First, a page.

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Vitamin D insufficiency is a major public health issue

Published on

09 February 2013

The International Osteoporosis Foundation (IOF) has launched an interactive global map based on a review of literature published between 1990 and 2011, which confirms that more than one third of all the populations studied in the developing and industrialized world show insufficient levels of vitamin D.

The map (1) and an accompanying publication (2) show that vitamin D deficiency affects both the developing and industrialized world, with deficient statuses detected in more than one third of the populations studied. It is estimated that 50–70% of the European adult population have insufficient levels of vitamin D (mean
25(OH)D values below 50 nmol/L). In US adults, vitamin D deficiency estimates range from 20% (non-Hispanic whites) to 70% (non-Hispanic blacks).The main source of vitamin D is sunlight, but even in sunny countries such as India, vitamin D levels are generally low and remain below the recommended amounts. Rates of vitamin D deficiency are higher amongst women than men. Older people are particularly at risk of vitamin D deficiency, particularly older women, who are an at-risk group for osteoporosis, and those living indoors in institutionalized care.

Osteoporosis is a serious chronic disease which affects hundreds of millions of people worldwide. Vitamin D improves bone mineral density, which lowers the risk of fracture, while also improving muscle strength, balance and leg function, which lowers the risk of falling and sustaining a fracture in the first place. As a consequence, vitamin D insufficiency has been linked to a higher risk of osteoporotic fractures. Studies show that adequate vitamin D levels can reduce the risk of falls and fractures by around 30% (3). In Germany, research has indicated that regular supplementation of vitamin D can help achieve healthcare cost savings of between €585-778 million in one country alone (4).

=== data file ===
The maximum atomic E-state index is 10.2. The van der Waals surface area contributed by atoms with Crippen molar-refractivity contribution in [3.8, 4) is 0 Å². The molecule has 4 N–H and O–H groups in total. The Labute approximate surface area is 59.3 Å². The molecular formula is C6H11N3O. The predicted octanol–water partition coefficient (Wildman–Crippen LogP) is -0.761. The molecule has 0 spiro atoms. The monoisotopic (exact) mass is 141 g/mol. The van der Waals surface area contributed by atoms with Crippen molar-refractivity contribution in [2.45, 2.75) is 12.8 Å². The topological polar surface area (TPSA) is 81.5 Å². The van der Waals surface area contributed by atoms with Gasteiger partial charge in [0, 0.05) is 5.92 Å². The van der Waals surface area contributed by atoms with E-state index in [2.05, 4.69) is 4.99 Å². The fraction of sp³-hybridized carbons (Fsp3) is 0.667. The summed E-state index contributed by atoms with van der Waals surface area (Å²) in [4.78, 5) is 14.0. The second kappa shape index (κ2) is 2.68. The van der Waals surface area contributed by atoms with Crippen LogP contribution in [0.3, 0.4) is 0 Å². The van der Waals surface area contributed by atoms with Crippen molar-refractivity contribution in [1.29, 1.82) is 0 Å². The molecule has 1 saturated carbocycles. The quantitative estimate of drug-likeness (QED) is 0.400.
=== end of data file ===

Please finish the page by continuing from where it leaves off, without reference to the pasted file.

The IOF is urging people at risk of osteoporosis, and generally all seniors aged 60 or over, to ensure they have an optimal intake of vitamin D. For these high-risk groups, the IOF recommends a daily supplementa-tion of 800­-1000 IU in order to prevent falls and fractures. With the launch of these maps, the IOF is calling on health professionals to take note of the level of vitamin D deficiency within their own countries and is urging them to take simple and inexpensive steps to correct it. This could ultimately improve, and even save, many lives.

Experts have noted that the body’s natural ability to produce vitamin D from sunlight decreases with age, making it very difficult to achieve sufficient vitamin D levels through the diet alone, especially in the elderly. Vitamin D supplementation therefore offers an effective, inexpensive, and safe public health alternative that can make a significant difference to people’s health and quality of life, possibly reducing falls and hip frac-tures by up to 30%.


  1.  http://www.iofbonehealth.org/facts-and-statistics/vitamin-d-studies-map

  2. Wahl D. A. et al. A Global Representation of Vitamin D status in healthy populations. Archives of Osteoporosis. Published online August 2012.

  3. Bischoff-Ferrari H. A. et al. A pooled analysis of vitamin D dose requirements for fracture prevention. New England Journal of Medicine. 2012; 367(1):40–49.

  4. Grant W. B. et al. Estimated benefit of increased vitamin D status in reducing the economic burden of disease in Western Europe. Prog Biophys Mol Biol. 2009; 99(2-3):104–113.

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